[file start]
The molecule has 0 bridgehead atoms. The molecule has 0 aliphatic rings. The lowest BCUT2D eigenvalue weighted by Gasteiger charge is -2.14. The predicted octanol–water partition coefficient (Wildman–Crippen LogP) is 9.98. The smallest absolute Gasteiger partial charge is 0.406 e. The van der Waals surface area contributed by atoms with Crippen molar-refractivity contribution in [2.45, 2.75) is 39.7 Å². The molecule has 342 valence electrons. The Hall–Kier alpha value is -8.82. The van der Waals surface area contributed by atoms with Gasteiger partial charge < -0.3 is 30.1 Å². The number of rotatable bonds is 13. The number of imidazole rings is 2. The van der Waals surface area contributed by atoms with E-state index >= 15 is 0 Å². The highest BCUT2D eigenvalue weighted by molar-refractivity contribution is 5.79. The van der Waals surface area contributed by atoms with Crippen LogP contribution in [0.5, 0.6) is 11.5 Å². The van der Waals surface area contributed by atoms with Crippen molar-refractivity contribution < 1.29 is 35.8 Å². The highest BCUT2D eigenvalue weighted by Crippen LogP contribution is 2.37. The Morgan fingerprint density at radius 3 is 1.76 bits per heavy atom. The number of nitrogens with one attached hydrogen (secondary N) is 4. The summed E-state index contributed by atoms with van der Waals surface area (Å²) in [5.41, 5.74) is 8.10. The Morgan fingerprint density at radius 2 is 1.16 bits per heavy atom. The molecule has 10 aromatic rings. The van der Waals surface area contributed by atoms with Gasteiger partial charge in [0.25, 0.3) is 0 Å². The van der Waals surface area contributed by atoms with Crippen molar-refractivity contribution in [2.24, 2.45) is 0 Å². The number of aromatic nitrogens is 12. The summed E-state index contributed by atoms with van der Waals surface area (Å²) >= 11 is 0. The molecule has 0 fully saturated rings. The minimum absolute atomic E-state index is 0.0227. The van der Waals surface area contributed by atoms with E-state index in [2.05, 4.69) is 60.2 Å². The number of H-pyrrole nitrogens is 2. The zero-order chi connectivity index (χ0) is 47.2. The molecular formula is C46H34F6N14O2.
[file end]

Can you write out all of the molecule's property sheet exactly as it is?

The molecule has 0 bridgehead atoms. The molecule has 0 aliphatic rings. The lowest BCUT2D eigenvalue weighted by Gasteiger charge is -2.14. The predicted octanol–water partition coefficient (Wildman–Crippen LogP) is 9.98. The smallest absolute Gasteiger partial charge is 0.406 e. The van der Waals surface area contributed by atoms with Crippen molar-refractivity contribution in [2.45, 2.75) is 39.7 Å². The molecule has 342 valence electrons. The Hall–Kier alpha value is -8.82. The van der Waals surface area contributed by atoms with Gasteiger partial charge < -0.3 is 30.1 Å². The number of rotatable bonds is 13. The number of imidazole rings is 2. The van der Waals surface area contributed by atoms with E-state index >= 15 is 0 Å². The highest BCUT2D eigenvalue weighted by molar-refractivity contribution is 5.79. The van der Waals surface area contributed by atoms with Crippen LogP contribution in [0.5, 0.6) is 11.5 Å². The van der Waals surface area contributed by atoms with Crippen molar-refractivity contribution < 1.29 is 35.8 Å². The highest BCUT2D eigenvalue weighted by Crippen LogP contribution is 2.37. The Morgan fingerprint density at radius 3 is 1.76 bits per heavy atom. The number of nitrogens with one attached hydrogen (secondary N) is 4. The summed E-state index contributed by atoms with van der Waals surface area (Å²) in [5.41, 5.74) is 8.10. The Morgan fingerprint density at radius 2 is 1.16 bits per heavy atom. The molecule has 10 aromatic rings. The van der Waals surface area contributed by atoms with Gasteiger partial charge in [0.25, 0.3) is 0 Å². The van der Waals surface area contributed by atoms with Crippen molar-refractivity contribution in [2.24, 2.45) is 0 Å². The number of aromatic nitrogens is 12. The summed E-state index contributed by atoms with van der Waals surface area (Å²) >= 11 is 0. The molecule has 0 fully saturated rings. The minimum absolute atomic E-state index is 0.0227. The van der Waals surface area contributed by atoms with E-state index in [2.05, 4.69) is 60.2 Å². The number of H-pyrrole nitrogens is 2. The zero-order chi connectivity index (χ0) is 47.2. The molecular formula is C46H34F6N14O2.